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thenticity of the college degree, imposes on the conscientious student a duty he is better off without, and, when it requires every man to certify that he has received no help, defeats in great part its own end by substituting avowed distrust of everybody for distrust of the few and protection of all. Yet I believe, with eagerness, that a college officer should, for every reason, whether of fairness or of mere policy, accept the word of a student so long as he can, and should maintain with him the openest relation compatible with the rights of others. Nor is this belief inconsistent with


attitude toward the Honor System.

These remarks about the Honor System may hint at the justification of the editor in reprinting the essays and addresses. Though the material may be old, the subjects can never lose their freshness so long as youth is youth.

L. B. R. BRIGGS. CAMBRIDGE, January, 1913.


College life is the supreme privilege of youth. Rich men's sons from private schools may take it carelessly, as something to enjoy unearned, like their own daily bread; yet the true title to it is the title earned in college day by day. The privilege of entering college admits to the privilege of deserving college; college life belongs to the great things, at once joyous and solemn, that are not to be entered into lightly.

Now the things that are not to be entered into lightly (such as marriage and the ministry) are often the things that men enter prepared viciously or not prepared at all; and college life is no exception. “There had always lain a pleasant notion at the back of his head," says Mr. Kipling of Harvey Cheyne's father, who had left the boy to the care of a useless wife, “ that some day, when he had rounded off everything and the boy had left college, he would take his son to his heart and lead him into his possessions. Then that boy, he argued, as busy fathers do, would instantly become his companion, partner, and ally; and there would follow splendid years of great works carried out together, the old head backing the young fire." Such fatal gaps in calculation, common with preoccupied fathers, are not uncommon with teachers, — the very men whose lifework is fitting boys for life.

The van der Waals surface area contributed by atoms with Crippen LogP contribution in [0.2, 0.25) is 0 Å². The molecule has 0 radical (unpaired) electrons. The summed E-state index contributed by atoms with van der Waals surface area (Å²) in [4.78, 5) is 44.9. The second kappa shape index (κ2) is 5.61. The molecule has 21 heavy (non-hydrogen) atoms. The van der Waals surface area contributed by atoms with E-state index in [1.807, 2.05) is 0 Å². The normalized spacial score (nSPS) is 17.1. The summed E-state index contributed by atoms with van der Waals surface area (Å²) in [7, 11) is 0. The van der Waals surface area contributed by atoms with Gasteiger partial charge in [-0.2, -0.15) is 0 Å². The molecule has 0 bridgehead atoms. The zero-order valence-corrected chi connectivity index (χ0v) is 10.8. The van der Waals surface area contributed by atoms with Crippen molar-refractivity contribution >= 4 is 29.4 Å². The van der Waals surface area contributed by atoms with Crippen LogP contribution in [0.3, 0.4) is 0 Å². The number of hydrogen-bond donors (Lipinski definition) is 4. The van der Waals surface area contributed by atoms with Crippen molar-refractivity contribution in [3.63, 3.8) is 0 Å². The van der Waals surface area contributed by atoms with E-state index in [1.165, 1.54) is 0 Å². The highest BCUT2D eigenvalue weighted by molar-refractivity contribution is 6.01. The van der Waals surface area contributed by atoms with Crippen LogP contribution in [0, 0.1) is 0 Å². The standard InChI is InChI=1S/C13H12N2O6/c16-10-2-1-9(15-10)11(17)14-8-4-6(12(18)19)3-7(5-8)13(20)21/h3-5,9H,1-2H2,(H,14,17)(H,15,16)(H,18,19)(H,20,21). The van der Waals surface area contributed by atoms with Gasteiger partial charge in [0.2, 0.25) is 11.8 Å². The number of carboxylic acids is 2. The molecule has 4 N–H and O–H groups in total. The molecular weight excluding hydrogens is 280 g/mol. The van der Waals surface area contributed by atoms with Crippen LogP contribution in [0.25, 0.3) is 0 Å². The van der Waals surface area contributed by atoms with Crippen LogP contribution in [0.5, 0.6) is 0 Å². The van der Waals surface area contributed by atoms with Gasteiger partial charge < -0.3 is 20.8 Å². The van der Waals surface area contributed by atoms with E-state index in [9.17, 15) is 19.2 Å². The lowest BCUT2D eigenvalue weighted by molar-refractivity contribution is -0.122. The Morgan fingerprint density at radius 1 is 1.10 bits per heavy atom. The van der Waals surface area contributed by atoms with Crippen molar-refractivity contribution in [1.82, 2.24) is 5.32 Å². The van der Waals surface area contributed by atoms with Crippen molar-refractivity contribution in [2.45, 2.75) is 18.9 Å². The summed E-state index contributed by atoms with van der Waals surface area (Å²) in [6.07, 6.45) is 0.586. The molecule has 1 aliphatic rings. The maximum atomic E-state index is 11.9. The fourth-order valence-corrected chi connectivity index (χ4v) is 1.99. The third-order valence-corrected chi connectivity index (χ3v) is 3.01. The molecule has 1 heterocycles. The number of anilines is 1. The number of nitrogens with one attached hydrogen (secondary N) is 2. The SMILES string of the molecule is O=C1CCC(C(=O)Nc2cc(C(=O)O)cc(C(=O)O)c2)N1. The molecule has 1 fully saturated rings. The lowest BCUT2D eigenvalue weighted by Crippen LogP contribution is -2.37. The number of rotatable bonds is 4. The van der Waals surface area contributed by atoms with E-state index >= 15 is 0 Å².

To prepare a boy for examinations that admit to college requires skill, but is easy; to prepare a boy for college is a problem that no teacher and no school has ever solved. In the widest sense, the transition from school to college is almost coincident with the transition from youth

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to manhood) — often a time when the physical being is excitable and ill controlled, when the mind suffers from the lassitude of rapid bodily growth, and when the youth's whole conception of his relation to other people is distorted by conceit. Sensitive to his own importance, just beginning to know his power for good or evil, he is shot into new and exciting surroundings, out of a discipline that drove and held him with whip and rein into a discipline that trusts him to see the road and to travel in it. If we add to this the pew and alluring arguments for vice as an expression of fully developed manhood, we have some notion of the struggle in which a boy away from home, it may be, for the first time — is expected to conquer. The best school is the school that best prepares him for this struggle; not the school that guards him most sternly or most tenderly, nor the school that guards him not at all, but the school that steadily increases - his responsibility, and as steadily strengthens him to meet it. The best college is the college that makes him a man.

The first feeling of a Freshman is confusion; the next is often a strange elation at the discovery that now at last his elders have given him his head. " I never shall forget,” says a noted preacher, “how I felt when I found myself a Freshman, —a feeling that all restraint was gone, and that I might go to the Devil just as fast as I pleased.” This is the transition from school to college.

In a man's life there must be, as everybody knows, a perilous time of going out into the world; to many it comes at the beginning of a college course; to many

- possibly to most who go to college at all — it has already come at school. The larger and less protected boarding school or academy is constantly threatened with every vice known to a college; the cloistered private school affords, from its lack

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